Pet Care

Benefits of Spaying and Neutering

Convenience to Owner

  • Usually stops tomcats from spraying foul-smelling urine in the house.
  • Reduces the annoying and embarrassing urge of male dogs to mount children’s and adult’s legs.
  • Reduced dog license fees each year will quickly cover the cost of the operation.
  • Reduces aggression against other animals. It decreases fights, thus saving you expensive veterinary bills and aggravation.
Better Health For Your Pet
  • Eliminates your pet’s desire to seek out a female and reduces the risks involved with a free-roaming animal (car accidents, etc.)
  • Reduces the risk of prostate problems and testicular tumors later in life.
Helps Decrease Overpopulation Problem
  • One male running loose for just a few hours can impregnate many females adding to the serious problem of unwanted puppies or kittens.
Eliminates Sexual Frustration
  • Lets your pet relax and enjoy being a part of the family.
  • A male sensing a female in heat is nearby can break down doors and jump fences in his desire to mate.

The Myths of Spaying and Neutering

Myth: Neutering will take away the “guard dog” instincts.
Not true: Neutering a dog does not reduce its ability as a guard dog or watch dog. He will still be as protective of his territory as he was before the surgery.

Myth: Neutering makes pets fat.
Not true: Neutering your pet will not make her fat and lazy. Too much food and not enough exercise is the main cause of obesity.

Myth: Neutering will hurt my pet.
Not true: Neutering is a safe and relatively painless operation done by a licensed veterinarian. Your pet will appreciate the freedom from sexual frustration.

The information provided is not meant to be a substitute for veterinary care. Always follow the instructions provided by your veterinarian.


It is never too late to begin thinking about how to better prepare your loved ones, including your pets, for an emergency. There are a lot of great resources on-line to gather safety information on how to be better prepared. Here is a list of helpful tips to be better prepared for your pets:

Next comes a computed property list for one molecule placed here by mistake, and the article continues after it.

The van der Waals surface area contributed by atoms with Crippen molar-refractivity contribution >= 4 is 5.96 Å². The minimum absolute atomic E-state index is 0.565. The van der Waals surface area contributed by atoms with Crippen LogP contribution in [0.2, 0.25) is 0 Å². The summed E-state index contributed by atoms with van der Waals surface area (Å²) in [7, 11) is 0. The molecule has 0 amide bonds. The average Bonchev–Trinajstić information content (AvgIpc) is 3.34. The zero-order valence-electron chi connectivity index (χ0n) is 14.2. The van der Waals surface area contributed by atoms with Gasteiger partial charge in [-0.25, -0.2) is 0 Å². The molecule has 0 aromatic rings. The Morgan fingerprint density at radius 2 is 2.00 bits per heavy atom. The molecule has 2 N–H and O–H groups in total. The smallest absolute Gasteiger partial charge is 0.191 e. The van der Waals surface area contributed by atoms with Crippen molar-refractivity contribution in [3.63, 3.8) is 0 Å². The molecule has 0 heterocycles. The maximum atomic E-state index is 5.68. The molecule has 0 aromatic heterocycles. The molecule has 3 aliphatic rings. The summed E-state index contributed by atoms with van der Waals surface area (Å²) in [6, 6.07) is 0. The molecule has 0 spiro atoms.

1. Identify a Shelter: Before a disaster hits, call your local office of emergency management to see if you will be allowed to evacuate with your pets and that there will be shelters that will take people and their pets in your area. Remember most veterinarians, kennels, and animal hospitals will need your pet’s medical records to verify vaccinations are current. Seeking additional pet-friendly places is also a good idea as shelters could fill up quickly.

2. Pack A Pet Kit: Take pet food, bottled water, medications, veterinary records, cat litter/pan, manual can opener, food dishes, first aid kit and other supplies in case they are not available later. Each pet is unique, but each pet needs the basics in the case of an emergency. Remember to rotate these items around from where you have them stored; using them before they expire and replacing them with new.

3. Update Your Pet’s ID: Make sure identification tags are up-to-date and securely fastened to your pet’s collar. If possible, attach the address &/or phone number of your evacuation site as an added precaution. Another EXCELLENT source for ID is to have your pet microchipped. Most veterinary facilities do this procedure for a minimal cost and it will keep you that much closer to your finding your pet.

4. Protect Your Pet During a Disaster: An animal’s behavior can change with a severe weather change. Some will often isolate themselves when they are afraid and others may run. Bringing them inside early can calm them and stop them from running away. Even if your dogs and cats normally get along, the anxiety of an emergency situation can cause pets to act irrationally. Understanding what to expect during a disaster is crucial.

5. Keep an Eye on your Pet after an Emergency: The behavior of your pet may change after an emergency. Normally quiet and friendly pets may become aggressive or defensive. Watch animals closely. When returning your dog to the yard, make sure he has access to shelter and fresh water. Familiar scents and landmarks may be affected and your pet may become confused and lost. Also, make sure your fence is secure and your pet is safe from any harm. Remember to keep taking care of them even after the disaster has past.

Any type of disaster can be a stressful situation for everyone, but planning and being prepared will help keep you calm so that you can care for those you love.

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Other information you may find helpful (from Expertise.com) on pet safety, which includes chapters on common household hazards, food safety, pet-proofing, and natural disaster safety, follow the link below: